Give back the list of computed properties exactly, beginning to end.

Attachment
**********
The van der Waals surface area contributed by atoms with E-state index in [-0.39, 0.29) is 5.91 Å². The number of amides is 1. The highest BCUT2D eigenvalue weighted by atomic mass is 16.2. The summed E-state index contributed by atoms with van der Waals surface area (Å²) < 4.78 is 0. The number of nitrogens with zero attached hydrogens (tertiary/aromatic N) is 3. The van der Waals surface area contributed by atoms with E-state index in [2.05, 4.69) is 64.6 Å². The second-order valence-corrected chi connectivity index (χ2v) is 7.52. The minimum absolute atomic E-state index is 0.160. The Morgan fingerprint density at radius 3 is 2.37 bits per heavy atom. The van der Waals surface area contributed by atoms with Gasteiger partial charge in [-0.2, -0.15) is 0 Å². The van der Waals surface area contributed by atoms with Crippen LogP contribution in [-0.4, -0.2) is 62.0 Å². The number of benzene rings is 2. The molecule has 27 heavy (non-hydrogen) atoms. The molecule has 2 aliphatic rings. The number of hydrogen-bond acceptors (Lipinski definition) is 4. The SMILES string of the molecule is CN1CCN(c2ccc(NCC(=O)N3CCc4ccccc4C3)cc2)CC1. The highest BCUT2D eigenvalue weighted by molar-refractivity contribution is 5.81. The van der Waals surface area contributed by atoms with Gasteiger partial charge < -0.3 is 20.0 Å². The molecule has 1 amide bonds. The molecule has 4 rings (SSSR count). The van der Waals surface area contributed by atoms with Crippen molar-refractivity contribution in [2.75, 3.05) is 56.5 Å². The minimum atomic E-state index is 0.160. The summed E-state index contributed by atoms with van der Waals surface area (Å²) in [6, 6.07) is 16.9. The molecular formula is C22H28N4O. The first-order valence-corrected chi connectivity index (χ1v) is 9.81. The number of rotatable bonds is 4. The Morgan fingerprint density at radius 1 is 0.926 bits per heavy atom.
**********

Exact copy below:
The van der Waals surface area contributed by atoms with E-state index in [-0.39, 0.29) is 5.91 Å². The number of amides is 1. The highest BCUT2D eigenvalue weighted by atomic mass is 16.2. The summed E-state index contributed by atoms with van der Waals surface area (Å²) < 4.78 is 0. The number of nitrogens with zero attached hydrogens (tertiary/aromatic N) is 3. The van der Waals surface area contributed by atoms with E-state index in [2.05, 4.69) is 64.6 Å². The second-order valence-corrected chi connectivity index (χ2v) is 7.52. The minimum absolute atomic E-state index is 0.160. The Morgan fingerprint density at radius 3 is 2.37 bits per heavy atom. The van der Waals surface area contributed by atoms with Gasteiger partial charge in [-0.2, -0.15) is 0 Å². The van der Waals surface area contributed by atoms with Crippen LogP contribution in [-0.4, -0.2) is 62.0 Å². The number of benzene rings is 2. The molecule has 27 heavy (non-hydrogen) atoms. The molecule has 2 aliphatic rings. The number of hydrogen-bond acceptors (Lipinski definition) is 4. The SMILES string of the molecule is CN1CCN(c2ccc(NCC(=O)N3CCc4ccccc4C3)cc2)CC1. The highest BCUT2D eigenvalue weighted by molar-refractivity contribution is 5.81. The van der Waals surface area contributed by atoms with Gasteiger partial charge < -0.3 is 20.0 Å². The molecule has 1 amide bonds. The molecule has 4 rings (SSSR count). The van der Waals surface area contributed by atoms with Crippen molar-refractivity contribution in [2.75, 3.05) is 56.5 Å². The minimum atomic E-state index is 0.160. The summed E-state index contributed by atoms with van der Waals surface area (Å²) in [6, 6.07) is 16.9. The molecular formula is C22H28N4O. The first-order valence-corrected chi connectivity index (χ1v) is 9.81. The number of rotatable bonds is 4. The Morgan fingerprint density at radius 1 is 0.926 bits per heavy atom.